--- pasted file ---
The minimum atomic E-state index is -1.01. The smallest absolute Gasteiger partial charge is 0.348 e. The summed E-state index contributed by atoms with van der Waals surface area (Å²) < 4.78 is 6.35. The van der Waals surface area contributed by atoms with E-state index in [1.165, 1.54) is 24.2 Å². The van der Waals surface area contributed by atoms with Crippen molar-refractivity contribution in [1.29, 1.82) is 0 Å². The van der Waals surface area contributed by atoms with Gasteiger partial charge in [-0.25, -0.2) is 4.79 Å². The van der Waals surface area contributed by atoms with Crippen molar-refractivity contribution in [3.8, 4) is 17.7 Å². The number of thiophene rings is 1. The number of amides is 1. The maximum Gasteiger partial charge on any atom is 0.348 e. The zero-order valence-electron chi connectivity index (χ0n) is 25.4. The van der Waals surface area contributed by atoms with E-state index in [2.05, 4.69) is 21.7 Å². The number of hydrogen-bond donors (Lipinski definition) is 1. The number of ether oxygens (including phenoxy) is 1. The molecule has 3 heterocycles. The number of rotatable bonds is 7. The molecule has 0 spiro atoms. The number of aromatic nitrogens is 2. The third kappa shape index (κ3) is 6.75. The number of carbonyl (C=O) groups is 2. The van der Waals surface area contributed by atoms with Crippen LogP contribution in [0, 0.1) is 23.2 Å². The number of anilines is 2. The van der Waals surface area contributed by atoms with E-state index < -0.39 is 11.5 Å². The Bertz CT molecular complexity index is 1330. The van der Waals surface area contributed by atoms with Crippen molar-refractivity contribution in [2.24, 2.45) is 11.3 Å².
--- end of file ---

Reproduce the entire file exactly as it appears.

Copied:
The minimum atomic E-state index is -1.01. The smallest absolute Gasteiger partial charge is 0.348 e. The summed E-state index contributed by atoms with van der Waals surface area (Å²) < 4.78 is 6.35. The van der Waals surface area contributed by atoms with E-state index in [1.165, 1.54) is 24.2 Å². The van der Waals surface area contributed by atoms with Crippen molar-refractivity contribution in [1.29, 1.82) is 0 Å². The van der Waals surface area contributed by atoms with Gasteiger partial charge in [-0.25, -0.2) is 4.79 Å². The van der Waals surface area contributed by atoms with Crippen molar-refractivity contribution in [3.8, 4) is 17.7 Å². The number of thiophene rings is 1. The number of amides is 1. The maximum Gasteiger partial charge on any atom is 0.348 e. The zero-order valence-electron chi connectivity index (χ0n) is 25.4. The van der Waals surface area contributed by atoms with E-state index in [2.05, 4.69) is 21.7 Å². The number of hydrogen-bond donors (Lipinski definition) is 1. The number of ether oxygens (including phenoxy) is 1. The molecule has 3 heterocycles. The number of rotatable bonds is 7. The molecule has 0 spiro atoms. The number of aromatic nitrogens is 2. The third kappa shape index (κ3) is 6.75. The number of carbonyl (C=O) groups is 2. The van der Waals surface area contributed by atoms with Crippen LogP contribution in [0, 0.1) is 23.2 Å². The number of anilines is 2. The van der Waals surface area contributed by atoms with E-state index < -0.39 is 11.5 Å². The Bertz CT molecular complexity index is 1330. The van der Waals surface area contributed by atoms with Crippen molar-refractivity contribution in [2.24, 2.45) is 11.3 Å².